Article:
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Prof testifies at Iraqi fraud hearing

Monday, September 29, 2008

Abbas Mehdi, sociology professor, testifies on Capitol Hill

Abbas Mehdi, sociology professor, testifies Sept. 22, 2008, on Capitol Hill. Mehdi told members of the Democratic Policy Committee that corruption is endemic in Iraqi society.

Abbas Mehdi testified before Congress last week about corruption and waste in the Iraqi government.

The sociology professor and former chair of the Iraqi National Investment Commission appeared Sept. 22 before a Senate Democratic Policy Committee hearing in which senators learned that as much as $13 billion meant for reconstruction projects in Iraq was wasted or stolen through elaborate fraud schemes, according to news reports.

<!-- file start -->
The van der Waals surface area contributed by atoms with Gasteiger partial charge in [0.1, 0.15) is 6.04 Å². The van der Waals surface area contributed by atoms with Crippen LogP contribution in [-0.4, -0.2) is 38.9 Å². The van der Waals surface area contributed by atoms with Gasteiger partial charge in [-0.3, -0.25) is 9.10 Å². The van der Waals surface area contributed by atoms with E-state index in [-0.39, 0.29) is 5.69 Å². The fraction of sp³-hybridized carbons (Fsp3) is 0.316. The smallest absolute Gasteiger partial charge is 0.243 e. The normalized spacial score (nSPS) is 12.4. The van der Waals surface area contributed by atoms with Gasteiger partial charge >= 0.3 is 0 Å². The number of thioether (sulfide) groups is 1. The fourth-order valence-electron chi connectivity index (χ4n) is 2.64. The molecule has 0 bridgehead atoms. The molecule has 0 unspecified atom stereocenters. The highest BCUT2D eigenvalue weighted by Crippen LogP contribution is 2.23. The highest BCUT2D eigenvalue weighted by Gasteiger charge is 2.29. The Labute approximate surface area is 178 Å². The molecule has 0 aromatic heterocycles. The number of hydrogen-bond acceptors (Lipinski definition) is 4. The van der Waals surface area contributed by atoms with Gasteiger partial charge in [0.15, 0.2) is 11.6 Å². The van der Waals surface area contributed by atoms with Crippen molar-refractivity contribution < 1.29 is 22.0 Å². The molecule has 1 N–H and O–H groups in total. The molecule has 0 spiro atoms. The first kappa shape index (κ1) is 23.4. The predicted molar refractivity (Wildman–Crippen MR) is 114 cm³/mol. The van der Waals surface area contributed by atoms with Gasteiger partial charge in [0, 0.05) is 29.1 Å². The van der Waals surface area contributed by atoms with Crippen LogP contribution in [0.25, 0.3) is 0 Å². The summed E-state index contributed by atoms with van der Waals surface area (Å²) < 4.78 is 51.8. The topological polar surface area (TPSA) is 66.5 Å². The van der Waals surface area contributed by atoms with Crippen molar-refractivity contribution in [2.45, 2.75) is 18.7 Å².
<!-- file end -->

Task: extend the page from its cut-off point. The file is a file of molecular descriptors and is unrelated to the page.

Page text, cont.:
"The costs of corruption fall most heavily on ordinary Iraqi citizens," Mehdi testified. "They are the ones who suffer from the complete absence of services: no water, no electricity, no oil, and too little security."

Baghdad residents have electricity one hour in every seven-hour period, despite $22 billion invested in electrical infrastructure, including an American contribution of $4 billion or more, Mehdi said.

The view that American officials are involved in corruption is widely shared throughout Iraq, he said.

The committee, which has been a key tool of the Democratic caucus since 1947, is chaired by Sen. Byron Dorgan (D-ND).

Mehdi holds a doctorate in sociology from Ohio State University. His areas of expertise are social development, organization and management, and global change. He began teaching at St. Cloud State in 1988.

Born in Iraq, Mehdi returned to his native land twice in recent years to serve in government. He also has served as a consultant to international organizations and governments.

- Jeff Wood

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